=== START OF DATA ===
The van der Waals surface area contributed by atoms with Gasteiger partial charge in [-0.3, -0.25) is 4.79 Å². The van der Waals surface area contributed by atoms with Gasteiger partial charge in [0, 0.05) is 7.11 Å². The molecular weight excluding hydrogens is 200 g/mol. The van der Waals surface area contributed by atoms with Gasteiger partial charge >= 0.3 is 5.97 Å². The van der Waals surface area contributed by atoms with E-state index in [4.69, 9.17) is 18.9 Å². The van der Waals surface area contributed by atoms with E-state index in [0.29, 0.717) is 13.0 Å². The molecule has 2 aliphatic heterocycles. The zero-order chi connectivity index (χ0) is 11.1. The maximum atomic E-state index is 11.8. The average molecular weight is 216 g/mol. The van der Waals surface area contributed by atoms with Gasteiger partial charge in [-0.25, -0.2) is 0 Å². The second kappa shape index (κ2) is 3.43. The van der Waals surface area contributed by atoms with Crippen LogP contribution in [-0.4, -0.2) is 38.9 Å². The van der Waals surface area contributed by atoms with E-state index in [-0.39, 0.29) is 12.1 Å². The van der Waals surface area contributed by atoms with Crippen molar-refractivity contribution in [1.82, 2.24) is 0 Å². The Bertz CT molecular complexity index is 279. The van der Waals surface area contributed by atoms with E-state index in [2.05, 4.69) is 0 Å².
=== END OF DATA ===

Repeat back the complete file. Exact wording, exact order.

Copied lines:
The van der Waals surface area contributed by atoms with Gasteiger partial charge in [-0.3, -0.25) is 4.79 Å². The van der Waals surface area contributed by atoms with Gasteiger partial charge in [0, 0.05) is 7.11 Å². The molecular weight excluding hydrogens is 200 g/mol. The van der Waals surface area contributed by atoms with Gasteiger partial charge >= 0.3 is 5.97 Å². The van der Waals surface area contributed by atoms with E-state index in [4.69, 9.17) is 18.9 Å². The van der Waals surface area contributed by atoms with E-state index in [0.29, 0.717) is 13.0 Å². The molecule has 2 aliphatic heterocycles. The zero-order chi connectivity index (χ0) is 11.1. The maximum atomic E-state index is 11.8. The average molecular weight is 216 g/mol. The van der Waals surface area contributed by atoms with Gasteiger partial charge in [-0.25, -0.2) is 0 Å². The second kappa shape index (κ2) is 3.43. The van der Waals surface area contributed by atoms with Crippen LogP contribution in [-0.4, -0.2) is 38.9 Å². The van der Waals surface area contributed by atoms with E-state index in [-0.39, 0.29) is 12.1 Å². The van der Waals surface area contributed by atoms with Crippen molar-refractivity contribution in [1.82, 2.24) is 0 Å². The Bertz CT molecular complexity index is 279. The van der Waals surface area contributed by atoms with E-state index in [2.05, 4.69) is 0 Å².